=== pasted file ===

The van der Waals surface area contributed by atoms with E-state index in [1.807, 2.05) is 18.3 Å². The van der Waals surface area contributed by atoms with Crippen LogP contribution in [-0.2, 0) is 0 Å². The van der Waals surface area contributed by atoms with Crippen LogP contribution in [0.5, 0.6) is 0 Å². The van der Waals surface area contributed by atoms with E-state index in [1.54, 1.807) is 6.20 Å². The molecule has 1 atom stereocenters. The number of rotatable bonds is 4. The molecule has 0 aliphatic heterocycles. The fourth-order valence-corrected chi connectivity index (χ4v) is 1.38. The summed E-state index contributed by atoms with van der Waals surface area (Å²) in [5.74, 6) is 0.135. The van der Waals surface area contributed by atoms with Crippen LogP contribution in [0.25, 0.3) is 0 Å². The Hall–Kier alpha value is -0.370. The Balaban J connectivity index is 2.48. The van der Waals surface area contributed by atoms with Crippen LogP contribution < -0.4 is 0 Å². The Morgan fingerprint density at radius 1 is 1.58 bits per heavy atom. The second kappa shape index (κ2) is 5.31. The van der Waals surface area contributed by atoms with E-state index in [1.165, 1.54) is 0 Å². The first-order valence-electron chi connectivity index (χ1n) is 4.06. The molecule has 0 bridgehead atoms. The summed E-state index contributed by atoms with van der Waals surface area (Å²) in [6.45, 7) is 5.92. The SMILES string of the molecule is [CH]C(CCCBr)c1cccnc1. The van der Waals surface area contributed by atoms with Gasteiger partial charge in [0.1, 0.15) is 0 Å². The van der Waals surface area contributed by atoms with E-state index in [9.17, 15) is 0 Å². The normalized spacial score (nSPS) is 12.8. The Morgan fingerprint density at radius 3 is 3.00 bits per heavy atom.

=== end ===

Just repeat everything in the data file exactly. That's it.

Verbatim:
The van der Waals surface area contributed by atoms with E-state index in [1.807, 2.05) is 18.3 Å². The van der Waals surface area contributed by atoms with Crippen LogP contribution in [-0.2, 0) is 0 Å². The van der Waals surface area contributed by atoms with Crippen LogP contribution in [0.5, 0.6) is 0 Å². The van der Waals surface area contributed by atoms with E-state index in [1.54, 1.807) is 6.20 Å². The molecule has 1 atom stereocenters. The number of rotatable bonds is 4. The molecule has 0 aliphatic heterocycles. The fourth-order valence-corrected chi connectivity index (χ4v) is 1.38. The summed E-state index contributed by atoms with van der Waals surface area (Å²) in [5.74, 6) is 0.135. The van der Waals surface area contributed by atoms with Crippen LogP contribution in [0.25, 0.3) is 0 Å². The Hall–Kier alpha value is -0.370. The Balaban J connectivity index is 2.48. The van der Waals surface area contributed by atoms with Crippen LogP contribution < -0.4 is 0 Å². The Morgan fingerprint density at radius 1 is 1.58 bits per heavy atom. The second kappa shape index (κ2) is 5.31. The van der Waals surface area contributed by atoms with E-state index in [1.165, 1.54) is 0 Å². The first-order valence-electron chi connectivity index (χ1n) is 4.06. The molecule has 0 bridgehead atoms. The summed E-state index contributed by atoms with van der Waals surface area (Å²) in [6.45, 7) is 5.92. The SMILES string of the molecule is [CH]C(CCCBr)c1cccnc1. The van der Waals surface area contributed by atoms with Gasteiger partial charge in [0.1, 0.15) is 0 Å². The van der Waals surface area contributed by atoms with E-state index in [9.17, 15) is 0 Å². The normalized spacial score (nSPS) is 12.8. The Morgan fingerprint density at radius 3 is 3.00 bits per heavy atom.